Methods Of Psychology

 Introspection method

The earliest psychological approach is this one. The Latin words intro, which means within, and aspection, which means to gaze, were combined to create the English term introspection. In other words, to experience one’s own mental state, i.e., to observe, analyse, and report one’s own feelings, is what introspection means.

We must always and first and mainly rely on introspective observation, according to William James. It is barely necessary to define the term “introspection,” since it simply refers to exploring our own brains and documenting what we find there. Everyone agrees that through this method one can discover one’s own states of consciousness. So far as I know, the existence of such states has never been doubted by any critic, however sceptical in other respects he may have been.’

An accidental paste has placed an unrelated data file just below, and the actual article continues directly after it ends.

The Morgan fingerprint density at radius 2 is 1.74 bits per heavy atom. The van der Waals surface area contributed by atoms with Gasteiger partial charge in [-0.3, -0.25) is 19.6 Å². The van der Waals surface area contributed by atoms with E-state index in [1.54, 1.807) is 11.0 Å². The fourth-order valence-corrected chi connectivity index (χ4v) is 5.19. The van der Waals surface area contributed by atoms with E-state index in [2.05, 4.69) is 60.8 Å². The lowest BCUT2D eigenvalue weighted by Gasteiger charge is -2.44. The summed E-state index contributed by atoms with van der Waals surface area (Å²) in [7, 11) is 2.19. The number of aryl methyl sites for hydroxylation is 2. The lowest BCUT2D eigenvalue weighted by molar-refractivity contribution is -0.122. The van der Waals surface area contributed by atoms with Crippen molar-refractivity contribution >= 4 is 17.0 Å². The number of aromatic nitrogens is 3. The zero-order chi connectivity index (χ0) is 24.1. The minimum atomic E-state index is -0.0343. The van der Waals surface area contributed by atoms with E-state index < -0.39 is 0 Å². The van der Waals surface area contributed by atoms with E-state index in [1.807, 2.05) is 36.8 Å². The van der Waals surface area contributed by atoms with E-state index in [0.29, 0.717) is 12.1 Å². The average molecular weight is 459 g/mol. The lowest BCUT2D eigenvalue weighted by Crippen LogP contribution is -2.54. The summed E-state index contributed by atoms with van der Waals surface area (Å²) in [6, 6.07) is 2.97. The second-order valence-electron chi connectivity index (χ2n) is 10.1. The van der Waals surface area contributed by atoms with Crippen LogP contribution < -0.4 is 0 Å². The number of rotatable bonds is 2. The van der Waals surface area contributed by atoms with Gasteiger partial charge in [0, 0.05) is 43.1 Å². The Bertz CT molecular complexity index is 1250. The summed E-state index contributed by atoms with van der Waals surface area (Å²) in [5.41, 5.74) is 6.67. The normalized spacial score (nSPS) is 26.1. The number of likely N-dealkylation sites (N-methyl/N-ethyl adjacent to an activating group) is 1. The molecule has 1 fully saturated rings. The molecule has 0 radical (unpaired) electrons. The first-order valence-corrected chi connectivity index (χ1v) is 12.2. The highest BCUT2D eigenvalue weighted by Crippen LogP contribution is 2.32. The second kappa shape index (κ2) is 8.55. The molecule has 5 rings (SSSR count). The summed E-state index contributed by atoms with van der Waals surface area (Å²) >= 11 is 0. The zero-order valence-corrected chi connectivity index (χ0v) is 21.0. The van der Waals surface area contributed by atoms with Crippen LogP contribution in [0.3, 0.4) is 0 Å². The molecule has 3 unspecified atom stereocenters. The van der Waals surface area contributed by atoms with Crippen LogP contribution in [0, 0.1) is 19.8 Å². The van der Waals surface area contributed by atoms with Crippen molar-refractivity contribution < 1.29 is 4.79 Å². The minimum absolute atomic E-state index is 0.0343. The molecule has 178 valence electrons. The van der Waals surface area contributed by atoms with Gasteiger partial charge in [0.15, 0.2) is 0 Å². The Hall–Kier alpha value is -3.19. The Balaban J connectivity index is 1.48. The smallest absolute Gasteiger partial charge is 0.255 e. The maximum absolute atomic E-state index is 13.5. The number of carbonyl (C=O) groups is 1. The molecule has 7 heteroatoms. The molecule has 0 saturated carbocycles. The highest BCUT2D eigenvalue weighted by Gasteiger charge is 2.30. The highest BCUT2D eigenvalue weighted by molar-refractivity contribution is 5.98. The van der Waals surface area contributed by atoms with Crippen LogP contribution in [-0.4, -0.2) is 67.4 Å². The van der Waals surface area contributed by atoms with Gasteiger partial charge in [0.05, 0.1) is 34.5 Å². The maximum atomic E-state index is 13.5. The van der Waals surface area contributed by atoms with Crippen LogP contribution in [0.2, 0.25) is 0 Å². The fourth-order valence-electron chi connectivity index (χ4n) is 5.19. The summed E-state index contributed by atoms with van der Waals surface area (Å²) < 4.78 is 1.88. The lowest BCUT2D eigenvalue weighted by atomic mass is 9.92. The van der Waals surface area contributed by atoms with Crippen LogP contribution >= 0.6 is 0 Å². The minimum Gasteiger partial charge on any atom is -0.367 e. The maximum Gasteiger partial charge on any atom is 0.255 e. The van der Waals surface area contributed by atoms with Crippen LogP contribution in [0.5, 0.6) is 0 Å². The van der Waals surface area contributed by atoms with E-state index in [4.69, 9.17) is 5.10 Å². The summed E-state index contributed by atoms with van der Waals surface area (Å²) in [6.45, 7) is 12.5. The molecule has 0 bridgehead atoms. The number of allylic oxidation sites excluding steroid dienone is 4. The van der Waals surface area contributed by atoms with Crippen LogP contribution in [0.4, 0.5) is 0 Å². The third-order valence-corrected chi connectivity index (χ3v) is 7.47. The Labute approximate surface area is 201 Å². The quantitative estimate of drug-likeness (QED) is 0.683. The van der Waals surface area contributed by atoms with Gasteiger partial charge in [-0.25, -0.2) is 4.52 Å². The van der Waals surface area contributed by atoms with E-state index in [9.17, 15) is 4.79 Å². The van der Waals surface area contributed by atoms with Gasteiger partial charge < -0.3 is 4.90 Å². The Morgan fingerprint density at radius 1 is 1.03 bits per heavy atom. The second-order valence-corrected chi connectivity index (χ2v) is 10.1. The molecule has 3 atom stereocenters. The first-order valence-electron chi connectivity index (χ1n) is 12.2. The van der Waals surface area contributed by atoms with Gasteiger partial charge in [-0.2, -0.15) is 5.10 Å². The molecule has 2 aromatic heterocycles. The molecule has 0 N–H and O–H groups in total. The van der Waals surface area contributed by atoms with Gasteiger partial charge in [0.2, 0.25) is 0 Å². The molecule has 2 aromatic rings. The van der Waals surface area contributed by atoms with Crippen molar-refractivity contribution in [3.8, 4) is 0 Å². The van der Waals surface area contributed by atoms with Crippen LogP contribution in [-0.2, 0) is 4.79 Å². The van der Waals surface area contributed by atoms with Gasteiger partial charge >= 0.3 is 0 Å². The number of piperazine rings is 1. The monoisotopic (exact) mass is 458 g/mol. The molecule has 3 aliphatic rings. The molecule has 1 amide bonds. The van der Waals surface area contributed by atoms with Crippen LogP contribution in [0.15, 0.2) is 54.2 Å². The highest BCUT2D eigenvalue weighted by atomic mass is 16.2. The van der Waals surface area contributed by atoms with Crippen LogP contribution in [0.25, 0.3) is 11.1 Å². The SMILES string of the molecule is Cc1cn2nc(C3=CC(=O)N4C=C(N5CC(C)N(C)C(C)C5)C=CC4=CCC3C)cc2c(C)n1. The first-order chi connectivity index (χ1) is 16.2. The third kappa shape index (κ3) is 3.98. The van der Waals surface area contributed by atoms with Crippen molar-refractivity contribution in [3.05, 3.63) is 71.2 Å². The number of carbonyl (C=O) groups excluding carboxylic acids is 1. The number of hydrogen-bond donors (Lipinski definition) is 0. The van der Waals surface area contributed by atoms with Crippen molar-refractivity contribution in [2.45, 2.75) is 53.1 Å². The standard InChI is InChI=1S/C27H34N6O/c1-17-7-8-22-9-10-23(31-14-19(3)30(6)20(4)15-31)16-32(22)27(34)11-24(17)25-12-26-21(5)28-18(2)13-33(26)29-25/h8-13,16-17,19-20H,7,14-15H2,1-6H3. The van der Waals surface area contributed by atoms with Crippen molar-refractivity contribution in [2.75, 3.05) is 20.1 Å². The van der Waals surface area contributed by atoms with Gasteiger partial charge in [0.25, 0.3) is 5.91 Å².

Observation Method

It is one of the oldest and most widely used psychological techniques. The technique of introspection and self-observation has been supplanted. The technique of observation is sometimes known as “objective observation.” According to John Dollard, “The primary research tool would seem to be the observing human intelligence trying to make sense out of human experience.” Observation is one of the fundamental techniques, meaning that a person’s behaviour (i.e., their bodily gestures, facial expressions, and other bodily actions) is observed.

Experimental Method

Being highly scientific, it is one of the most significant and objective psychological techniques. It is exact, planned, and systematic, or observation under controlled circumstances.

According to J.W Best. “Experimental research is the description and analysis of what will be, or what will occur, under carefully controlled conditions”. In experiments, there is always the attempt to establish certain cause and effect relationships through carefully planned and controlled observation of the subject’s behaviour.